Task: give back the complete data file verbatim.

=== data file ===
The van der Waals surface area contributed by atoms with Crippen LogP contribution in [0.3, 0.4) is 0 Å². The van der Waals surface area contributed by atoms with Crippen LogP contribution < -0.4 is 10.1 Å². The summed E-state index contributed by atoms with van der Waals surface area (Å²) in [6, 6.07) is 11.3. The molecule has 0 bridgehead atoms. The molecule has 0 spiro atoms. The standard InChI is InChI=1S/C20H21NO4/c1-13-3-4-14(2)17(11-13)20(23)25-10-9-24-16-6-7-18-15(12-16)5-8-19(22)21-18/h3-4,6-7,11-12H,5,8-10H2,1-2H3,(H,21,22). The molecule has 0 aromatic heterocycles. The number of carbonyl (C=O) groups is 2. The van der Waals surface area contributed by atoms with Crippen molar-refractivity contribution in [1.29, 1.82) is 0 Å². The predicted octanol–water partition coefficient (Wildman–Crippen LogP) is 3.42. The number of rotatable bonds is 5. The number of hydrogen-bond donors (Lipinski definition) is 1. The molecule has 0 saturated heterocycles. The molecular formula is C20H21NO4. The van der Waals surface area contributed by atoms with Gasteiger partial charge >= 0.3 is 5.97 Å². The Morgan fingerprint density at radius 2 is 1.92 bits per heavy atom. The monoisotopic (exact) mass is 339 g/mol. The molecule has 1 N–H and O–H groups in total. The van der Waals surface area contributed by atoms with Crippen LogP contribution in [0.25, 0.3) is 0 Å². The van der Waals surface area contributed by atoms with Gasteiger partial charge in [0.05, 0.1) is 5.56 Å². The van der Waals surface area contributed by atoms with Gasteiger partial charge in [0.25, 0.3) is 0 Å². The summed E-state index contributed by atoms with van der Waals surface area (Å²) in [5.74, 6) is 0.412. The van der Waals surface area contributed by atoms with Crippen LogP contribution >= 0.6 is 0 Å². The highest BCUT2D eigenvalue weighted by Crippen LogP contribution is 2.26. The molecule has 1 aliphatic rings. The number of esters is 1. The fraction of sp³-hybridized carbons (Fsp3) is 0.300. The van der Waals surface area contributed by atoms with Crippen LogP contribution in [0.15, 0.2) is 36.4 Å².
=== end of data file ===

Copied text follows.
The van der Waals surface area contributed by atoms with Crippen LogP contribution in [0.3, 0.4) is 0 Å². The van der Waals surface area contributed by atoms with Crippen LogP contribution < -0.4 is 10.1 Å². The summed E-state index contributed by atoms with van der Waals surface area (Å²) in [6, 6.07) is 11.3. The molecule has 0 bridgehead atoms. The molecule has 0 spiro atoms. The standard InChI is InChI=1S/C20H21NO4/c1-13-3-4-14(2)17(11-13)20(23)25-10-9-24-16-6-7-18-15(12-16)5-8-19(22)21-18/h3-4,6-7,11-12H,5,8-10H2,1-2H3,(H,21,22). The molecule has 0 aromatic heterocycles. The number of carbonyl (C=O) groups is 2. The van der Waals surface area contributed by atoms with Crippen molar-refractivity contribution in [1.29, 1.82) is 0 Å². The predicted octanol–water partition coefficient (Wildman–Crippen LogP) is 3.42. The number of rotatable bonds is 5. The number of hydrogen-bond donors (Lipinski definition) is 1. The molecule has 0 saturated heterocycles. The molecular formula is C20H21NO4. The van der Waals surface area contributed by atoms with Gasteiger partial charge >= 0.3 is 5.97 Å². The Morgan fingerprint density at radius 2 is 1.92 bits per heavy atom. The monoisotopic (exact) mass is 339 g/mol. The molecule has 1 N–H and O–H groups in total. The van der Waals surface area contributed by atoms with Crippen LogP contribution in [0.25, 0.3) is 0 Å². The van der Waals surface area contributed by atoms with Gasteiger partial charge in [0.05, 0.1) is 5.56 Å². The van der Waals surface area contributed by atoms with Gasteiger partial charge in [0.25, 0.3) is 0 Å². The summed E-state index contributed by atoms with van der Waals surface area (Å²) in [5.74, 6) is 0.412. The van der Waals surface area contributed by atoms with Crippen LogP contribution >= 0.6 is 0 Å². The highest BCUT2D eigenvalue weighted by Crippen LogP contribution is 2.26. The molecule has 1 aliphatic rings. The number of esters is 1. The fraction of sp³-hybridized carbons (Fsp3) is 0.300. The van der Waals surface area contributed by atoms with Crippen LogP contribution in [0.15, 0.2) is 36.4 Å².